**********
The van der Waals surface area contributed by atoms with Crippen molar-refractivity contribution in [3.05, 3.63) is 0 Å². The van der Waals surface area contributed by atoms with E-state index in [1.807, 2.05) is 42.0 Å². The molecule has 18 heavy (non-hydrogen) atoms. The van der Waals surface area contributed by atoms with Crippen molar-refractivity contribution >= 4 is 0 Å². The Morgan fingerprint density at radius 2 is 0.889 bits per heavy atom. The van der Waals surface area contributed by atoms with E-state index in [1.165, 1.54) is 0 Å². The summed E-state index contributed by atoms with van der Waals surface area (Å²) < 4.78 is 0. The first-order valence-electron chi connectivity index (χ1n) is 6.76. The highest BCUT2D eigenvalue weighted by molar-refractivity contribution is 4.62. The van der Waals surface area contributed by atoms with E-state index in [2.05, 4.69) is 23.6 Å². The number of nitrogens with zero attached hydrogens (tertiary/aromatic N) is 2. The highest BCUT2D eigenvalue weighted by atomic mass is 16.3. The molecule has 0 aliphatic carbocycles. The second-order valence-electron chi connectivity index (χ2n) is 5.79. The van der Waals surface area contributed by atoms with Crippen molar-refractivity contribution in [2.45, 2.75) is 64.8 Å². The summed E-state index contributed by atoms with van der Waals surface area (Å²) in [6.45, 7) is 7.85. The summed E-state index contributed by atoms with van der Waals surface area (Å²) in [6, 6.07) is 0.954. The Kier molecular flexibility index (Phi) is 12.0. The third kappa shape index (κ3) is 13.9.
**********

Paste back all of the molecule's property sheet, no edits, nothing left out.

The van der Waals surface area contributed by atoms with Crippen molar-refractivity contribution in [3.05, 3.63) is 0 Å². The van der Waals surface area contributed by atoms with E-state index in [1.807, 2.05) is 42.0 Å². The molecule has 18 heavy (non-hydrogen) atoms. The van der Waals surface area contributed by atoms with Crippen molar-refractivity contribution >= 4 is 0 Å². The Morgan fingerprint density at radius 2 is 0.889 bits per heavy atom. The van der Waals surface area contributed by atoms with E-state index in [1.165, 1.54) is 0 Å². The summed E-state index contributed by atoms with van der Waals surface area (Å²) < 4.78 is 0. The first-order valence-electron chi connectivity index (χ1n) is 6.76. The highest BCUT2D eigenvalue weighted by molar-refractivity contribution is 4.62. The van der Waals surface area contributed by atoms with E-state index in [2.05, 4.69) is 23.6 Å². The number of nitrogens with zero attached hydrogens (tertiary/aromatic N) is 2. The highest BCUT2D eigenvalue weighted by atomic mass is 16.3. The molecule has 0 aliphatic carbocycles. The second-order valence-electron chi connectivity index (χ2n) is 5.79. The van der Waals surface area contributed by atoms with Crippen molar-refractivity contribution in [2.45, 2.75) is 64.8 Å². The summed E-state index contributed by atoms with van der Waals surface area (Å²) in [6.45, 7) is 7.85. The summed E-state index contributed by atoms with van der Waals surface area (Å²) in [6, 6.07) is 0.954. The Kier molecular flexibility index (Phi) is 12.0. The third kappa shape index (κ3) is 13.9.